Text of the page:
Q: What else is good?
A: There is no dearth of strong work. Paul Oberst’s four-screen video opens spatially and then slowly but insistently reveals itself to be a work of uncommon technical sophistication. Kate Russo’s grid of 20 “Paintings by Men” doubles back on its visually-leveling logic to catch us in our own trap of prior knowledge (to the extent we recognize palettes and paintings in her pixelated ovals on small canvases: big names, for example, stand out). Richard Iammarino’s abstractions look like album covers Frank Stella might have designed on an early ’70s acid trip, and yet they engage many contemporary painting conversations, such as craft, symmetry, retro aesthetic, negative space and drawing. Tonee Harbert’s nifty-gritty black-and-white photos pulse with narrative mystery. Cole Caswell’s soaring grid of dark celestial tintypes lifts his work to a new and more ambitious level. Maurice Dorenfeld’s pair of COBRA-inspired hand-woven hanging rugs (imagine Mondrian or Hans Hofmann with a Fauvist palette) quiver with intensity. Gail Skudera’s sliced and woven photo collages craft a nostalgia for a deep-rooted feminist discourse. Lynn Duryea’s ceramics are sculpturally elegant deco-objects. And Emily Brown’s gray wash brush-drawing landscapes make the case that the higher the context, the better they look. And they look great.
Q: Why are juried shows so often bad?
A: Juried shows challenge the public to look critically at the strongest and least compelling works. After all, your least favorite work was selected over the digital submissions of 755 other artists from your community. Moreover, the works aren’t generally picked to be shown together, so biennials tend to exude chaos – an aesthetic thrilling to some but bemusing to many. Of course, personal taste is part of it: I don’t know anyone with a better eye than McAvoy, and yet she admires Van Buren’s plastic-puke pastilles and Scott Davis’s tondos, which, to me, look like he brutally strangled old paint until rigor mortis set in.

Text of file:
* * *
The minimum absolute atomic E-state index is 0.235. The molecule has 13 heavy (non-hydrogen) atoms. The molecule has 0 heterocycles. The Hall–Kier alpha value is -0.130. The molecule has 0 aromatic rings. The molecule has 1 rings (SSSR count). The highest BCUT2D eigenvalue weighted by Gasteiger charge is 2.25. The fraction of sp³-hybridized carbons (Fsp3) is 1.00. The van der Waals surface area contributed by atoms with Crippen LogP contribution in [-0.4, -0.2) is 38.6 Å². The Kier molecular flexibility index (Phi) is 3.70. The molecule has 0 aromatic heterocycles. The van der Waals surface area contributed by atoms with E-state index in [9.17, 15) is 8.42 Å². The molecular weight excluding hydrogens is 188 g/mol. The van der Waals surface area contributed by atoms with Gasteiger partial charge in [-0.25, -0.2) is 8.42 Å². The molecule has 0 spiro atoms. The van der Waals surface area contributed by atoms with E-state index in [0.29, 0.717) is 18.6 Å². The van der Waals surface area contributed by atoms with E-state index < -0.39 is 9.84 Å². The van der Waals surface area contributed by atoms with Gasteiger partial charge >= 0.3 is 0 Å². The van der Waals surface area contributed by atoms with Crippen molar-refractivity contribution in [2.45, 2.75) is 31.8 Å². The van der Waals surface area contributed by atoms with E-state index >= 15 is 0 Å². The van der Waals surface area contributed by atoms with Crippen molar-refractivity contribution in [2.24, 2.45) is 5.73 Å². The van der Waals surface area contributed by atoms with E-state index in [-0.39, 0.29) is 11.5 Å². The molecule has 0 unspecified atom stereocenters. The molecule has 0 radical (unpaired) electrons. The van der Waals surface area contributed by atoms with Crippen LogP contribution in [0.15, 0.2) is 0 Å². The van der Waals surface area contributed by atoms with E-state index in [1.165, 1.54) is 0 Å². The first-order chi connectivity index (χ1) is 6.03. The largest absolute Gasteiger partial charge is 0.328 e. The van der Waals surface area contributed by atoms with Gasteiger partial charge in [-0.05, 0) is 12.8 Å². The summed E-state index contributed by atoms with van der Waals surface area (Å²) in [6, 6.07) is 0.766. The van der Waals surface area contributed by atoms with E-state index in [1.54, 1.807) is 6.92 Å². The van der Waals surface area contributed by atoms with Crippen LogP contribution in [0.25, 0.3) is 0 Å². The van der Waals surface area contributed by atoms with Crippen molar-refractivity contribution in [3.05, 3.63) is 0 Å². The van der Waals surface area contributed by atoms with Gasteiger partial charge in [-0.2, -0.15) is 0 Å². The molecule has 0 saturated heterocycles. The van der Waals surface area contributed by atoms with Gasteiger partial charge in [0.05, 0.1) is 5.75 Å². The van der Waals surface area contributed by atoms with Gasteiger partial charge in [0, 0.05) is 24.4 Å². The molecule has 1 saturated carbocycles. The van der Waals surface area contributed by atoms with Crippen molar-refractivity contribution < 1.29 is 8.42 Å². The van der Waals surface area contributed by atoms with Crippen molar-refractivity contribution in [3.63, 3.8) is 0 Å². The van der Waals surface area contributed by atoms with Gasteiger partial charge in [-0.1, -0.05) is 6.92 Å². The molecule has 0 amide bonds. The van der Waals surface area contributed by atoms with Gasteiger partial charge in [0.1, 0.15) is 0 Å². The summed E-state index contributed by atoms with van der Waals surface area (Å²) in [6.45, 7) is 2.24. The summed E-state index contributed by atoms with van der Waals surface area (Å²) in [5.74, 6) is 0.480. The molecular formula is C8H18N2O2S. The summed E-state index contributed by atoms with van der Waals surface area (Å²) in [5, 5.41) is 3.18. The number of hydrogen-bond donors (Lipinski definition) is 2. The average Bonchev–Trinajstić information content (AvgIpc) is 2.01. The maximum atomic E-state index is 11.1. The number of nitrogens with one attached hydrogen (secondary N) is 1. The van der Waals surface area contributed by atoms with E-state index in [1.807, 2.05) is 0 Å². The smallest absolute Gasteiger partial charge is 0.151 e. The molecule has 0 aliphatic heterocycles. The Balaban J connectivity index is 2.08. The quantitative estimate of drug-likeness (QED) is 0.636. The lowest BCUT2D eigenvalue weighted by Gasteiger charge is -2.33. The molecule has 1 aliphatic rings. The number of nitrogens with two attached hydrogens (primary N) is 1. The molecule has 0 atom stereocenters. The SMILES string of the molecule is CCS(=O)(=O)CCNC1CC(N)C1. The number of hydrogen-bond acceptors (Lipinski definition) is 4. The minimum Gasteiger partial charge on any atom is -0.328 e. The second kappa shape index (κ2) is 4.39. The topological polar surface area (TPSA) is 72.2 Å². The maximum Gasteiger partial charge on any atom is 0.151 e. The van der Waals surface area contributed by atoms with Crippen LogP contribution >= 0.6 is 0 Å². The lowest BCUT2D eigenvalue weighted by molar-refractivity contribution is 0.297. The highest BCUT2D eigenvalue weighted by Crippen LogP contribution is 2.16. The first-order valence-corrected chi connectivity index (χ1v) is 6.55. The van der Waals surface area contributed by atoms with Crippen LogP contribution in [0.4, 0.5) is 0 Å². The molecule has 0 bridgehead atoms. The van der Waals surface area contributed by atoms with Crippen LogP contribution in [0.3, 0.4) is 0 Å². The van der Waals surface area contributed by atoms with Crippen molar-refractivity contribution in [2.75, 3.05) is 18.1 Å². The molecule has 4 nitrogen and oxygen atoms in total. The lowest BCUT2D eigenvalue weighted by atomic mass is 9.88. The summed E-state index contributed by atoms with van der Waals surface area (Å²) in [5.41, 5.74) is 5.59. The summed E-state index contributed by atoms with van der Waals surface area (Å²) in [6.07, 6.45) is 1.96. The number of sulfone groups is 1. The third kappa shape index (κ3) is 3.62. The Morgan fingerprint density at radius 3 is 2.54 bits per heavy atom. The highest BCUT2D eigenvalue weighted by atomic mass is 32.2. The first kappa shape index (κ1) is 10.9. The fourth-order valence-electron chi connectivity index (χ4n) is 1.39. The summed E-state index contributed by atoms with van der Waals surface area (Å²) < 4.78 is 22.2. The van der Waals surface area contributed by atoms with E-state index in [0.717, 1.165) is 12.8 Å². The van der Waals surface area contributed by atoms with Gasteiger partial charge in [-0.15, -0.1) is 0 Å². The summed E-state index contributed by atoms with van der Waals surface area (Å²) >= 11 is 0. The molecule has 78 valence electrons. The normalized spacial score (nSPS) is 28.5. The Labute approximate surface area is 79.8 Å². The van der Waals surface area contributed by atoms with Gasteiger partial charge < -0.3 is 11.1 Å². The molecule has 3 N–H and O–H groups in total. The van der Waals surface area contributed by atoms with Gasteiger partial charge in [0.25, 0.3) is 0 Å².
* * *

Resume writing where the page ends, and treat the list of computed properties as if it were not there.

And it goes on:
Q: Charging artists to submit is wrong, right?
A: Many artists have made the point that other arts don’t charge submitters and that musicians, for example, get a fee or a take of the gate. But exhibitions like this are expensive to mount, and they can’t happen without money. However, the CMCA found local businesses – Allen Insurance and Financial, and Chubb – to underwrite the exhibition costs, so artists were not charged a submission fee.
Q: What’s your grade of the show?
A: Overall, it’s a B-plus. The breadth of perspective chosen and the installation earn an A-minus, but the art itself falls around a C-plus.
Let’s be clear: This grade sets a high-water mark for recent regional biennials. An ethically juried show without flaws is like a perfectly round pumpkin without ridges: It doesn’t exist because, maybe, it’s not meant to. Juried shows aren’t as contrived or as slick as curated shows. The idea is that juried shows make up for their lack of clarity, consistency and message with freshness, a level playing field and objective outside perspective.
There is risk in the jury process, and that’s why we bring in outside jurors who can be objective and unhindered by the instinct to be more diplomatic to some than others. When you try new things, you don’t always like everything you find on your plate. But you don’t have to linger on the stuff you learned you don’t like, and finding fresh new favorites is kind of the whole point of art.
Freelance writer Daniel Kany is an art historian who lives in Cumberland. He can be contacted at: